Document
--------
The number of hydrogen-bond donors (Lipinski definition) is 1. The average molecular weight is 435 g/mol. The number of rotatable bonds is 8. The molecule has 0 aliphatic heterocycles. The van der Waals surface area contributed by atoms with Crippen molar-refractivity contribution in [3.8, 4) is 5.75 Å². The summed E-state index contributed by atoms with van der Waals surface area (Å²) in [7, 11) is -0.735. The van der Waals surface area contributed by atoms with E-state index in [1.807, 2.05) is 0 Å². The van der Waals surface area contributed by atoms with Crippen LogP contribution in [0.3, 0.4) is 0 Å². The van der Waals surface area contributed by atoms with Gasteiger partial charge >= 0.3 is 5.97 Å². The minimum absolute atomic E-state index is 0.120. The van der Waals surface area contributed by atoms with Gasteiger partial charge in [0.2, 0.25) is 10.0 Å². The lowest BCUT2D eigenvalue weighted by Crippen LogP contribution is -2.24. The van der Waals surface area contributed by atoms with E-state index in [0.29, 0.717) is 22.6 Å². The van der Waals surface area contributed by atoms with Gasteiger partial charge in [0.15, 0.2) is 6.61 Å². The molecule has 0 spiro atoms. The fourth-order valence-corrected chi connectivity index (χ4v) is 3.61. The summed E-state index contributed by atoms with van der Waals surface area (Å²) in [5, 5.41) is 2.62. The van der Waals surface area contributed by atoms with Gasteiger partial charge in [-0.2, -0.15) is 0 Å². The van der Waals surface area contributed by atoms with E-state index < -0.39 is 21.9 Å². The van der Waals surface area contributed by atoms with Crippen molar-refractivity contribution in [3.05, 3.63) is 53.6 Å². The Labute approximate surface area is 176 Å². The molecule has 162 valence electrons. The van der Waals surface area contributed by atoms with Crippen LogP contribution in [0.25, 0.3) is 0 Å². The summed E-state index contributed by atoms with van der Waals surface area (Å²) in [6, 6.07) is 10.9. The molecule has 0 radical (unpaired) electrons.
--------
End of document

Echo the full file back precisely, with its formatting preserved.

The number of hydrogen-bond donors (Lipinski definition) is 1. The average molecular weight is 435 g/mol. The number of rotatable bonds is 8. The molecule has 0 aliphatic heterocycles. The van der Waals surface area contributed by atoms with Crippen molar-refractivity contribution in [3.8, 4) is 5.75 Å². The summed E-state index contributed by atoms with van der Waals surface area (Å²) in [7, 11) is -0.735. The van der Waals surface area contributed by atoms with E-state index in [1.807, 2.05) is 0 Å². The van der Waals surface area contributed by atoms with Crippen LogP contribution in [0.3, 0.4) is 0 Å². The van der Waals surface area contributed by atoms with Gasteiger partial charge >= 0.3 is 5.97 Å². The minimum absolute atomic E-state index is 0.120. The van der Waals surface area contributed by atoms with Gasteiger partial charge in [0.2, 0.25) is 10.0 Å². The lowest BCUT2D eigenvalue weighted by Crippen LogP contribution is -2.24. The van der Waals surface area contributed by atoms with E-state index in [0.29, 0.717) is 22.6 Å². The van der Waals surface area contributed by atoms with Gasteiger partial charge in [0.15, 0.2) is 6.61 Å². The molecule has 0 spiro atoms. The fourth-order valence-corrected chi connectivity index (χ4v) is 3.61. The summed E-state index contributed by atoms with van der Waals surface area (Å²) in [5, 5.41) is 2.62. The van der Waals surface area contributed by atoms with Gasteiger partial charge in [-0.2, -0.15) is 0 Å². The van der Waals surface area contributed by atoms with E-state index < -0.39 is 21.9 Å². The van der Waals surface area contributed by atoms with Crippen molar-refractivity contribution in [3.05, 3.63) is 53.6 Å². The Labute approximate surface area is 176 Å². The molecule has 162 valence electrons. The van der Waals surface area contributed by atoms with Crippen LogP contribution in [0.25, 0.3) is 0 Å². The summed E-state index contributed by atoms with van der Waals surface area (Å²) in [6, 6.07) is 10.9. The molecule has 0 radical (unpaired) electrons.